Wednesday, March 29, 2017

Don't despise criticism. Despise the absence of it.



Take six months, he said. Enroll in some grammar classes. Start fresh and relearn the craft. My fiction writing had creativity. And humor. And timing. What it didn't have yet, he said, was the technical chops to be taken seriously.

Yeah. That hurt.

This was an assessment I received years ago after a New York Times best-selling author critiqued a few pages from one of my initial manuscripts. The advice put me back five years in publishing my first fiction novel. It caused me to second guess every sentence I wrote. It made me paranoid about comma usage. It created doubt about my talent. It unearthed serious insecurities about my career choice.

Man, I owe him.

The war on words.


Telling the hard truth isn't popular these days. Nor is questioning certain sacred cows. There are people, ideas, even opinions in our culture that are not to be criticized or tested. Doing so is borderline illegal. Unless you're in Canada and question Islam, then there is no borderline. It's just plain illegal.

Welcome to the age of settled science, hate speech, and safe spaces: all terms used conveniently to silence all questions, doubt, and opposing opinions.

I don't know where this idea started that certain people, ideas, and beliefs couldn't be questioned. Who decided which ones get coddled? And which don't? What makes these people, ideas, and beliefs so fragile they can't survive doubt? And wouldn't treating them like a namby-pamby be considered soft criticism?

Someone needs to issue a public apology. Stat.

Desperately seeking adulthood. 


I don't think I grew up in a bubble, but maybe I did. In my formative years, the one thing you didn't want was to be treated like a child. Not even when you were one.

That meant accepting constructive criticism, instruction, even punishment and correction with emotional maturity. It also meant dealing with different viewpoints, not always getting your way, never being a sore loser, and, yes, having your ideas and beliefs questioned.

This was the normal path to adulthood.

And we're not talking Medieval Times here people. It was the 80s. Earning respect meant you had to have the gumption and strength to withstand criticism, even when it wasn't constructive.


Tough words are for the tough.



My author friend, the one with the harsh rebuke, actually paid me the ultimate compliment. He treated me like an equal.

He didn't pander, pat me consolingly on the head, and lie about keeping up the good work so I'd feel accepted.

Instead, he questioned me where I needed questioned and challenged me where I didn't know I needed challenged. His words weren't easy, but they were respectful. He knew my fortitude was, or would have to be, strong enough to withstand being questioned and criticized.

Appeasement would have been an insult; rebuke gave me dignity.  

If I were a Muslim in Canada, I'd be so offended right now.

2 comments:

Jonathan Hayes said...

my rambling thoughts as I read this...
I too got hung up on comma usage. Until one day, I saw a quote from John Muir on the wall of the Smithsonian. I had memorized the comma usage in the original, very long sentences just weeks before (because I was so afraid I had not learned to properly use them). Only to discover that the Smithsonian had not bothered to use commas in the same place he had at all. Still hate commas.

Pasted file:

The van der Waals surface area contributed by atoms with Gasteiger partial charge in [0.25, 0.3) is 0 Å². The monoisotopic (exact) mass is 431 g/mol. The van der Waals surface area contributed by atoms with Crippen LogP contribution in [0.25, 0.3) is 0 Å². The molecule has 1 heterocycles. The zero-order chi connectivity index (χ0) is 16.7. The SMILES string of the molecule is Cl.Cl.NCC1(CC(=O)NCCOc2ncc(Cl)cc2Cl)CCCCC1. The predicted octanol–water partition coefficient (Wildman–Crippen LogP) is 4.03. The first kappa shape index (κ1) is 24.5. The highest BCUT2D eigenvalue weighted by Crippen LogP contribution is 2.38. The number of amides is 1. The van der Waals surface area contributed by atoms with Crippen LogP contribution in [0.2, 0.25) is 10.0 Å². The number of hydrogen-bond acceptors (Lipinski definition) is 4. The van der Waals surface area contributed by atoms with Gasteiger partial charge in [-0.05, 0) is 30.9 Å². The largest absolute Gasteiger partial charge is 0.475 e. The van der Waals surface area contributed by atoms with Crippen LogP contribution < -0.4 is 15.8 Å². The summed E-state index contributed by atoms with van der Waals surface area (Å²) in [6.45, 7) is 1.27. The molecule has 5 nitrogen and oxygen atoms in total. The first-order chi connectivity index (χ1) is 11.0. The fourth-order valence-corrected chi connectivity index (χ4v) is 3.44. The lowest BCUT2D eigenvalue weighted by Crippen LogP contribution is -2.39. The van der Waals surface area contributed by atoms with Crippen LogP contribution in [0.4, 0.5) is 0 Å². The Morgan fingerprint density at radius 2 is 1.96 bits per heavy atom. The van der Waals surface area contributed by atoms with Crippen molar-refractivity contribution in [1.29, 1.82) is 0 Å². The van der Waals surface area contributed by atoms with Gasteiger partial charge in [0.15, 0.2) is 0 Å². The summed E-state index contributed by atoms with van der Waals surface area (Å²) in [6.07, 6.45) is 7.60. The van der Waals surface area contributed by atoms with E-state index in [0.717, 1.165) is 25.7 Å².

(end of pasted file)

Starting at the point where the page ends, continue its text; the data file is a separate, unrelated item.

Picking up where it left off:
Another thought conjured by your article:
This is why I seek the (sometime intricate) structures of ancient poetic forms. We live in an age where we feel answerable to no one but ourselves. "Throwing off restraint" as the bible declares it. Meter, rhyme scheme, and other tools are forsaken as "outdated." Everyone has the freedom to write what that want and how dare anyone say it is not good poetry.
Anyone can throw paint on a canvas and call it art. In order to create a masterpiece, there must be structure and intent.
We must keep living and learning. Coo-dos to you for surrounding yourself with greatness. I certainly could do with some great people in my life.

Tara Lynn Thompson said...

This was such a great comment. Share your ramblings anytime.

You're right about structure. We think true freedom is having no limitations when, in fact, it's learning how to thrive and succeed within them. Limitations, obstacles, they make everything so much harder and the rough edges are what build strength beyond anything we thought capable.
Here's an incredible example for you:
Tonight, I sat at a local skateboard park interviewing a guy who started a ministry to skateboarders. While chatting with one of those skateboarders, a man who explains how this ministry and this sport has brought slowly gotten the ghetto out of him - his words, not mine - he described a certain jump I asked about. In his description, he said it's one of the hardest things to do. When you first attempt it, it's impossible. The second time is impossible, too. And the third, fourth, fifth, on and on and on. But if you don't give up, if you accept the jump is hard to learn but you keep at it anyway, you'll eventually get it.
After he finally mastered the jump, you want to know what he told me?
"It showed me I can do anything. If I put my mind to it, I can do anything I want. I know I'm capable of more now."

Powerful stuff, these limitations.